The opinion of the court was delivered by: David Herndon Chief Judge United States District Court
Petitioner Ronald Ray Pollard, an inmate in the Federal Correctional Institution in Greenville, Illinois, brings this habeas corpus action pursuant to 28 U.S.C. § 2241. In this action, Pollard seeks early placement in a Residential Re-entry Center ("RRC"), more commonly referred to as a halfway house.*fn1
This case is now before the Court for a preliminary review of the petition pursuant to Rule 4 of the Rules Governing Section 2254 Cases in United States District Courts. Rule 4 provides that upon preliminary consideration by the district court judge, "[i]f it plainly appears from the petition and any attached exhibits that the petitioner is not entitled to relief in the district court, the judge must dismiss the petition and direct the clerk to notify the petitioner." Rule 1(b) of those Rules gives this Court the authority to apply the rules to other habeas corpus cases. After carefully reviewing the petition in the present case, the Court concludes that Pollard is not entitled to relief and the petition must be dismissed.
Release to an RRC is governed, first, by 18 U.S.C. § 3624, which provides in pertinent part that [t]he Director of the Bureau of Prisons shall, to the extent practicable, ensure that a prisoner serving a term of imprisonment spends a portion of the final months of that term (not to exceed 12 months), under conditions that will afford that prisoner a reasonable opportunity to adjust to and prepare for the re-entry of that prisoner into the community. Such conditions may include a community correctional facility.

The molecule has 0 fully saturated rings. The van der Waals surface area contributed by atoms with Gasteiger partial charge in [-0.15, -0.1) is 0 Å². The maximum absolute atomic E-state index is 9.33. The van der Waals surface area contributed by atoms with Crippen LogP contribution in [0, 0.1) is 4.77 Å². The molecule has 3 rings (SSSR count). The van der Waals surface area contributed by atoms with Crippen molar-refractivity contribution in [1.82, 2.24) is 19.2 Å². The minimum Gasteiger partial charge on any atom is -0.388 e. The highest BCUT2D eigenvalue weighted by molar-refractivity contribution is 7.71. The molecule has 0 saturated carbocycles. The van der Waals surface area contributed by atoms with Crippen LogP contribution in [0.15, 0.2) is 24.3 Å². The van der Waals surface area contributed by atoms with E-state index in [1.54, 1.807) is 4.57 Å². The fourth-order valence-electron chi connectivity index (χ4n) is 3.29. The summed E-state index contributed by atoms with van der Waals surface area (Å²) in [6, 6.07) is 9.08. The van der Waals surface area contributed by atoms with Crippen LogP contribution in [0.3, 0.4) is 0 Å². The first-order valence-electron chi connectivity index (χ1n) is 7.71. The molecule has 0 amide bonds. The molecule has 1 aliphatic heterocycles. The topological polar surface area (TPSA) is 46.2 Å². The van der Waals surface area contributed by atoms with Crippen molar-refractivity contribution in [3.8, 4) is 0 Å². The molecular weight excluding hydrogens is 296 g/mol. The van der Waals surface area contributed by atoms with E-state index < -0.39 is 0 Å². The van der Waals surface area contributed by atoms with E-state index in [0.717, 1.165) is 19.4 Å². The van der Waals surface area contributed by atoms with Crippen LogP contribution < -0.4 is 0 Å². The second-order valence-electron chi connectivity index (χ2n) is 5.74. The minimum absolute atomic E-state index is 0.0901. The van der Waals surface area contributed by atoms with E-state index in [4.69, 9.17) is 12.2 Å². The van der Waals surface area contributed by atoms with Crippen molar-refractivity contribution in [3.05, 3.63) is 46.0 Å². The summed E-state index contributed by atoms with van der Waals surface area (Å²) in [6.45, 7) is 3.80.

The statute also provides that such placements be "conducted in a manner consistent with section 3621(b) of this title." 18 U.S.C. § 3624(c)(6)(A). Section 3621(b) specifies that the relevant factors to be considered in determining placement include the resources of the facility contemplated; the nature and circumstances of the offense; the history and characteristics of the prisoner; and any statement by the court that imposed the sentence.
Courts consistently have held that § 3624(c) does not create a protected liberty interest, and thus does not guarantee placement into community confinement for any federal prisoner. Prows v. Federal Bureau of Prisons, 981 F.2d 466 (10th Cir. 1992), cert. denied, 510 U.S. 830 (1993). See also Elwood v. Jeter, 386 F.3d 842 (8th Cir. 2004); United States v. Laughlin, 933 F.2d 786, 789 (9th Cir. 1991) ("Nothing in the language of section 3624(c) mandates that all prisoners pass through a community treatment center en route to free society."). Thus, Pollard has no protected liberty interest in being transferred to an RRC at any time.
In summary, this habeas action does not survive review under Rule 4. Accordingly, this action is DISMISSED with prejudice.